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Challenge to save Tonga’s ancient sites

Thursday 27 August 2015 | Published in Regional


NUKU‘ALOFA – An endangered ancient site threatened by government development has triggered the creation of the Tonga Heritage Society.

This week the group held its first meeting following public concern about heritage areas being lost to development.

A petition to save the Popua Si‘a Heu Lupe and related mounds as a heritage area has attracted over 1000 signatures.

Local historians say the area is linked to the ancient Tu‘i Tonga royal dynasty and was visited by explorer Captain James Cook.

The area is currently threatened by a planned residential subdivision to settle poor communities on the tidal flats.

The society’s media and communications officer, Shane Egan, said the group was surprised to learn of the lack of heritage protection in Tonga.

“There’s a lot of significant sites that have been documented but not really mapped out and not really protected,” he said.

“This is something we need to do and then we can possibly organise text books to make school students more aware. Tonga’s really significant in the whole Polynesian structure – so it’s important for all of Polynesia that we look after these things.”

The inaugural meeting of the Tonga Heritage Society chose foundation officers who will move to formally register the group as an incorporated society.

Local businessman Paul Johansson has been appointed society president.

The group came together following public concern over the loss of heritage areas to development activity in Tonga, and the realisation that there was no formal organisation through which the public could convey their concerns to development authorities.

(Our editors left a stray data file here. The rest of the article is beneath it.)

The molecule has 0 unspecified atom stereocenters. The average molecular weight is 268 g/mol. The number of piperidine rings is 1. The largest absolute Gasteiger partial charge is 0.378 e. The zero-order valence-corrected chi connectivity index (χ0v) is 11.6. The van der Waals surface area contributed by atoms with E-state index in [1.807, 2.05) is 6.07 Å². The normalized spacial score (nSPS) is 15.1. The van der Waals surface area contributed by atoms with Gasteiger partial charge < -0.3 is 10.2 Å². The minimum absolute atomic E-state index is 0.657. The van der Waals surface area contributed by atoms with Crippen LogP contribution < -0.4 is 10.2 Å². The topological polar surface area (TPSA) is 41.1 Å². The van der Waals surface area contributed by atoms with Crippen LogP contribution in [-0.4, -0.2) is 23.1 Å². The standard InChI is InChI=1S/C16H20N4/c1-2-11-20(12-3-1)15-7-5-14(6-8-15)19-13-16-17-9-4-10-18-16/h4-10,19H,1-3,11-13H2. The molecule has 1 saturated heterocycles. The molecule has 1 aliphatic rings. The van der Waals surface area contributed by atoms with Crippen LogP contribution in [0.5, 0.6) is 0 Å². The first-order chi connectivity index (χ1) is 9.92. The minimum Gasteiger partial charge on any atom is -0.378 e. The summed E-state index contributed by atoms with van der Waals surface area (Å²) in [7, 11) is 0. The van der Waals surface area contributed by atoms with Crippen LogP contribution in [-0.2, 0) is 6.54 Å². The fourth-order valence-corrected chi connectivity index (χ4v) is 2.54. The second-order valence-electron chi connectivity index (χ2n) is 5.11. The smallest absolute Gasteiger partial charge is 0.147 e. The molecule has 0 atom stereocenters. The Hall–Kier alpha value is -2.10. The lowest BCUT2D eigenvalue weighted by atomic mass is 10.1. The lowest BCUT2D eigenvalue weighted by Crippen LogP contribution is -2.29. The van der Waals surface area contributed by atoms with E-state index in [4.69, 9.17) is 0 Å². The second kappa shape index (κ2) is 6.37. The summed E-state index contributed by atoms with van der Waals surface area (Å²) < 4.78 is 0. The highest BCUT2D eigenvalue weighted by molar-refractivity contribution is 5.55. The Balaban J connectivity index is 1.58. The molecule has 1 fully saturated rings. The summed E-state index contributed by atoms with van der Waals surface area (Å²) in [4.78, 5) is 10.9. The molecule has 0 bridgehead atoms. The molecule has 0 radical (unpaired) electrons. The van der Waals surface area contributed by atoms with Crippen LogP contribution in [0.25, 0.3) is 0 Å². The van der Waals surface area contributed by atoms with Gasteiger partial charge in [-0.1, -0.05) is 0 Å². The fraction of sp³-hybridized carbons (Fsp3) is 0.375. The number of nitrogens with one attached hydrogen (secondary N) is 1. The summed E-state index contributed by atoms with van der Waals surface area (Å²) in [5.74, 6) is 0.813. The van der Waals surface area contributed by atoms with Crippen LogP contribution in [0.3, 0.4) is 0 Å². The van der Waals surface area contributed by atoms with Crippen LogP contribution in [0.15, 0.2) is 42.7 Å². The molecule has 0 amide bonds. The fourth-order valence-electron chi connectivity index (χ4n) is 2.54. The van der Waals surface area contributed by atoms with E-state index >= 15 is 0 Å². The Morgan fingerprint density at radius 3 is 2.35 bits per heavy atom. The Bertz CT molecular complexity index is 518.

A petition to save the Popua Si‘a Heu Lupe and related mounds as a heritage area was presented to Lord Vaea at parliament’s office on August 11 by Dr ‘Ana Koloto, the director of USP Tonga, supported by historian Dr Wendy Pond and others.

The historical significance of the area is currently threatened by a planned residential subdivision.

Dr Pond gave a presentation to the inaugural Tonga Heritage Society meeting, showing the locations of the important mounds from satellite imagery and their relationship to the ancient Tu‘i Tonga’s mala‘e at Patangata.

By the 12th century, Tongans and the Tongan paramount chief, the Tu’i Tonga, had a reputation across the central Pacific leading some historians to speak of a Tu‘i Tonga Empire.

Dr Pond said Captain Cook stayed at the location for a month where he was entertained by the Tu‘i Tonga during a voyage to Tonga in 1773.

“The area of the Tu‘i Tonga’s mala‘e also needs to be preserved as the natural access point to the sia heu lupe,” she said.

She described the area as an ancient wildlife sanctuary, which had been preserved by the Tongan administrators in the past.

“What’s happening now is a violation of centuries of history,“ she said. “The area is a wetland area and the central mound is a man-made island that stands out when the tide comes through. It is an incredibly beautiful area with the reflections of the mound in the water,” she said.

Raised walkways built around 600 years ago connect the mounds that were used for traditional pigeon snaring activities.

Tevita Motulalo said that the area around Patangata was central to Tongan administration before the modern governments were put into place.

“If there is any place in Tonga that is Tonga, it’s that little place,” he said.

New president Shane Egan noted that the flights of the lupe could still be observed in the area, and the ancient pigeon hunters knew exactly where to build the mounds on the flight path of the seasonal migration of the birds through the Pacific islands.

Tevita Fale, a local historian from Lapaha, also noted the importance of the site at the end of the peninsular, at the entrance to the Mu‘a lagoon, in his accounts of the ancient navigators of Tonga.